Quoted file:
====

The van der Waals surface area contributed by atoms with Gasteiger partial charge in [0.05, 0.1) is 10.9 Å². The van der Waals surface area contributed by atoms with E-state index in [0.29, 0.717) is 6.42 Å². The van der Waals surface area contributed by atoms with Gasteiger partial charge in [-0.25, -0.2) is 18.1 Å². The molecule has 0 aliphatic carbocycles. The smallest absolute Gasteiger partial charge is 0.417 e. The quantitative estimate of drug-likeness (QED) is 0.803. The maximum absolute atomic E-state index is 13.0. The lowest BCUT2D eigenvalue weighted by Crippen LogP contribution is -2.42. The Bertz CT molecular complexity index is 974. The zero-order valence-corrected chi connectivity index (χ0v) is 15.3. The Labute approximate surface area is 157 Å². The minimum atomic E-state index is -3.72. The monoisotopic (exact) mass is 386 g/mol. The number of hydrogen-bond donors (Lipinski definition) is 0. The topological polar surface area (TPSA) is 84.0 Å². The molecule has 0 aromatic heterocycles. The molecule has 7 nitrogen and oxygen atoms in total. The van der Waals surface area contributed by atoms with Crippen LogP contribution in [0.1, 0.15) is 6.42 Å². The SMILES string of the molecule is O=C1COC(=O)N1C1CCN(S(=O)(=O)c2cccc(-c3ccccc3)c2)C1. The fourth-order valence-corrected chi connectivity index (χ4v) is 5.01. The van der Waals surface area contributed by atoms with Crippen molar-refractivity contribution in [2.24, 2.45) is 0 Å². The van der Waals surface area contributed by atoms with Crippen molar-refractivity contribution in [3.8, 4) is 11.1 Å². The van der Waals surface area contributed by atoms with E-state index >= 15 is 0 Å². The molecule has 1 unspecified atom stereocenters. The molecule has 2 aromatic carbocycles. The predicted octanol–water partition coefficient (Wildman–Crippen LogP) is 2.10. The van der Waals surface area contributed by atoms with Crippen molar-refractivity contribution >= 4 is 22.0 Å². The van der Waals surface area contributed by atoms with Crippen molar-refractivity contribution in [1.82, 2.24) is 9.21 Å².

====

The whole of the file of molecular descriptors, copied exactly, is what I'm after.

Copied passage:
The van der Waals surface area contributed by atoms with Gasteiger partial charge in [0.05, 0.1) is 10.9 Å². The van der Waals surface area contributed by atoms with E-state index in [0.29, 0.717) is 6.42 Å². The van der Waals surface area contributed by atoms with Gasteiger partial charge in [-0.25, -0.2) is 18.1 Å². The molecule has 0 aliphatic carbocycles. The smallest absolute Gasteiger partial charge is 0.417 e. The quantitative estimate of drug-likeness (QED) is 0.803. The maximum absolute atomic E-state index is 13.0. The lowest BCUT2D eigenvalue weighted by Crippen LogP contribution is -2.42. The Bertz CT molecular complexity index is 974. The zero-order valence-corrected chi connectivity index (χ0v) is 15.3. The Labute approximate surface area is 157 Å². The minimum atomic E-state index is -3.72. The monoisotopic (exact) mass is 386 g/mol. The number of hydrogen-bond donors (Lipinski definition) is 0. The topological polar surface area (TPSA) is 84.0 Å². The molecule has 0 aromatic heterocycles. The molecule has 7 nitrogen and oxygen atoms in total. The van der Waals surface area contributed by atoms with Crippen LogP contribution in [0.1, 0.15) is 6.42 Å². The SMILES string of the molecule is O=C1COC(=O)N1C1CCN(S(=O)(=O)c2cccc(-c3ccccc3)c2)C1. The fourth-order valence-corrected chi connectivity index (χ4v) is 5.01. The van der Waals surface area contributed by atoms with Crippen molar-refractivity contribution in [2.24, 2.45) is 0 Å². The van der Waals surface area contributed by atoms with Crippen molar-refractivity contribution in [3.8, 4) is 11.1 Å². The van der Waals surface area contributed by atoms with E-state index >= 15 is 0 Å². The molecule has 1 unspecified atom stereocenters. The molecule has 2 aromatic carbocycles. The predicted octanol–water partition coefficient (Wildman–Crippen LogP) is 2.10. The van der Waals surface area contributed by atoms with Crippen molar-refractivity contribution >= 4 is 22.0 Å². The van der Waals surface area contributed by atoms with Crippen molar-refractivity contribution in [1.82, 2.24) is 9.21 Å².